In English, many things are named after a particular country – but have you ever wondered what those things are called in those countries?
1(barrier/river) infranqueable(road) intransitable
- In many cases that seems to be an impassable barrier.
- It is gated and has a high trellis fence all around with a barrier on top to make it impassable to cats from both inside and out.
- The beginning of the rainy season has made some roads impassable and the presence of militias make it dangerous to travel.
- Escape is almost impossible as the saturated mud sucks at the feet and impassable waterways are formed.
- The meeting heard the stepping stones across the river had become almost impassable in recent years and that a footbridge was the only sensible solution.
- But I bet she doesn't spin her son's decisions as an impassable ideological gulf and an affront to his mother.
- The very roads that permit us to travel may be impassable barriers to other species.
- We are not prepared for snow (though we should be) so airports shut down and ungritted roads become lethal or impassable.
- Tree limbs littered flooded roadways, some of which were impassable.
- For the secret of all Austrian music is that there is no impassable barrier between the music of the people and ‘culture’.
- A secondary school in Trowbridge was forced to close on Wednesday when flash floods left corridors impassable.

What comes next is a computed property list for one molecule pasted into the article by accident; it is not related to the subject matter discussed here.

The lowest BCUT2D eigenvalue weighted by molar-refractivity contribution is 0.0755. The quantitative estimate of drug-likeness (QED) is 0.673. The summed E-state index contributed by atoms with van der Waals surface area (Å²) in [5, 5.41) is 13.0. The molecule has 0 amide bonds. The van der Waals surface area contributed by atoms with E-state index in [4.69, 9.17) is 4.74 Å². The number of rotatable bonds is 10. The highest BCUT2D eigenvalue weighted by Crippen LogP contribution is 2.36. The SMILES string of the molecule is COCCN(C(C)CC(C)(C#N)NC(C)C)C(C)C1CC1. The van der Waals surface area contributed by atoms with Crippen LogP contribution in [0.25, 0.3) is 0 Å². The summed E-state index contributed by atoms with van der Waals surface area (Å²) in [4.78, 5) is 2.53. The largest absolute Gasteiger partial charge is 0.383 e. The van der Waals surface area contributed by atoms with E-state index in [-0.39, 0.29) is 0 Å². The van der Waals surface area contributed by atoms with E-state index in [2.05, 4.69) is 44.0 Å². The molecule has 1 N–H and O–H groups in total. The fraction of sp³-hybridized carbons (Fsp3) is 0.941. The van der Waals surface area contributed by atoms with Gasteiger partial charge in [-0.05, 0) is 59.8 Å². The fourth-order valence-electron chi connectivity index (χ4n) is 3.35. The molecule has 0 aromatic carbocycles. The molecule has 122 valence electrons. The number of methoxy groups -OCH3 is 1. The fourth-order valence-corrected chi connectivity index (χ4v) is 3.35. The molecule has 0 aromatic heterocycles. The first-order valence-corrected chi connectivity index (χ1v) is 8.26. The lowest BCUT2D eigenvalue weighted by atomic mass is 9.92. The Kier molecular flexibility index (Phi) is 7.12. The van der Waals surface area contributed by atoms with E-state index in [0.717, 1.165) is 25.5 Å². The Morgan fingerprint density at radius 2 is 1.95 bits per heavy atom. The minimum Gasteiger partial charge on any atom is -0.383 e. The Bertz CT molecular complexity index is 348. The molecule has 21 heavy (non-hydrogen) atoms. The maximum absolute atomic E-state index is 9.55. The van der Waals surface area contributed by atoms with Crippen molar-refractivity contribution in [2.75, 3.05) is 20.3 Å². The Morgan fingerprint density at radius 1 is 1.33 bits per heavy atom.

- There it will be crushed to form an aggregate base to repair a 6km section of track that has become deeply rutted and virtually impassable.
- Some of the roads remain impassable because they are covered with water.
- Gallipoli resembled a huge sandpit full of precipices, endless ravines and impassable ridges covered in thick scrub.
- Unfortunately, he could also see it was blocked off by an impassable steel grate.
- The fine weather helped to bring out the crowds and the street was almost impassable to traffic as people flocked the road and footpaths.
- I know my age has thrown up an impassable block in our road together.
- At Kew, there can be as little as three feet of water during low tide, while a high tide results in Hammersmith Bridge becoming almost impassable.
- The rarity of paragraphs and unbearably long sentences also add to this constraint; the page is an impassable, unending block.
- A few lived in adjoining counties and also were unable to travel due to flooded and impassable roads.
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